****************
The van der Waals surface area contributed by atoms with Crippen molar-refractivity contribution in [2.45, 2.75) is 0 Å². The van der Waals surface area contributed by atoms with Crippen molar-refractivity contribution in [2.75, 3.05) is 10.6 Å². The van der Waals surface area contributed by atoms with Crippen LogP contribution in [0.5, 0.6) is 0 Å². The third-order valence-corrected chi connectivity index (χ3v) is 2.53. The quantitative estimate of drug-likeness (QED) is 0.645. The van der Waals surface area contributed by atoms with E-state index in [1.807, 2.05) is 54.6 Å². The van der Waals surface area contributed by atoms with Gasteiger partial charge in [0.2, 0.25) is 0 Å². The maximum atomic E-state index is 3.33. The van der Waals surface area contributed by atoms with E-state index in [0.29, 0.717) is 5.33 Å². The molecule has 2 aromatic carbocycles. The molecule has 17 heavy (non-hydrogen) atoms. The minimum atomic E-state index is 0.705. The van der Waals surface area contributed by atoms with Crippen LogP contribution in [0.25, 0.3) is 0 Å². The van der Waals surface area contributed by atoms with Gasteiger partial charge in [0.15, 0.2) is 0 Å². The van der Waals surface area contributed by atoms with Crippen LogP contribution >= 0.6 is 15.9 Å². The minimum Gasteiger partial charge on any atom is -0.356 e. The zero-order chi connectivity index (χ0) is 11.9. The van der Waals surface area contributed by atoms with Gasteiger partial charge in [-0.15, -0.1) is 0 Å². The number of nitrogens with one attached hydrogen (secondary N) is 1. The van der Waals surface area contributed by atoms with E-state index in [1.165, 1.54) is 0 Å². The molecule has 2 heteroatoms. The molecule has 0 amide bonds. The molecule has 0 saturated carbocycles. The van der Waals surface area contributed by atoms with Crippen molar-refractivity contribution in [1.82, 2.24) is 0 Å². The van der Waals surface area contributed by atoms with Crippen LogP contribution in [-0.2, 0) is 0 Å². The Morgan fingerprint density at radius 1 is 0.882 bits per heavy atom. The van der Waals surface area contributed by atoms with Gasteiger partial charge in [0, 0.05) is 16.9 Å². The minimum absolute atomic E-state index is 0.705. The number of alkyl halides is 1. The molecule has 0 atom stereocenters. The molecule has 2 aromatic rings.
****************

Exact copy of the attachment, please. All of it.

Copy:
The van der Waals surface area contributed by atoms with Crippen molar-refractivity contribution in [2.45, 2.75) is 0 Å². The van der Waals surface area contributed by atoms with Crippen molar-refractivity contribution in [2.75, 3.05) is 10.6 Å². The van der Waals surface area contributed by atoms with Crippen LogP contribution in [0.5, 0.6) is 0 Å². The third-order valence-corrected chi connectivity index (χ3v) is 2.53. The quantitative estimate of drug-likeness (QED) is 0.645. The van der Waals surface area contributed by atoms with E-state index in [1.807, 2.05) is 54.6 Å². The van der Waals surface area contributed by atoms with Gasteiger partial charge in [0.2, 0.25) is 0 Å². The maximum atomic E-state index is 3.33. The van der Waals surface area contributed by atoms with E-state index in [0.29, 0.717) is 5.33 Å². The molecule has 2 aromatic carbocycles. The molecule has 17 heavy (non-hydrogen) atoms. The minimum atomic E-state index is 0.705. The van der Waals surface area contributed by atoms with Crippen LogP contribution in [0.25, 0.3) is 0 Å². The van der Waals surface area contributed by atoms with Gasteiger partial charge in [0.15, 0.2) is 0 Å². The van der Waals surface area contributed by atoms with Crippen LogP contribution >= 0.6 is 15.9 Å². The minimum Gasteiger partial charge on any atom is -0.356 e. The zero-order chi connectivity index (χ0) is 11.9. The van der Waals surface area contributed by atoms with Gasteiger partial charge in [-0.15, -0.1) is 0 Å². The number of nitrogens with one attached hydrogen (secondary N) is 1. The van der Waals surface area contributed by atoms with E-state index in [1.165, 1.54) is 0 Å². The molecule has 2 heteroatoms. The molecule has 0 amide bonds. The molecule has 0 saturated carbocycles. The van der Waals surface area contributed by atoms with Crippen molar-refractivity contribution in [1.82, 2.24) is 0 Å². The van der Waals surface area contributed by atoms with Crippen LogP contribution in [-0.2, 0) is 0 Å². The Morgan fingerprint density at radius 1 is 0.882 bits per heavy atom. The van der Waals surface area contributed by atoms with Gasteiger partial charge in [0, 0.05) is 16.9 Å². The minimum absolute atomic E-state index is 0.705. The number of alkyl halides is 1. The molecule has 0 atom stereocenters. The molecule has 2 aromatic rings.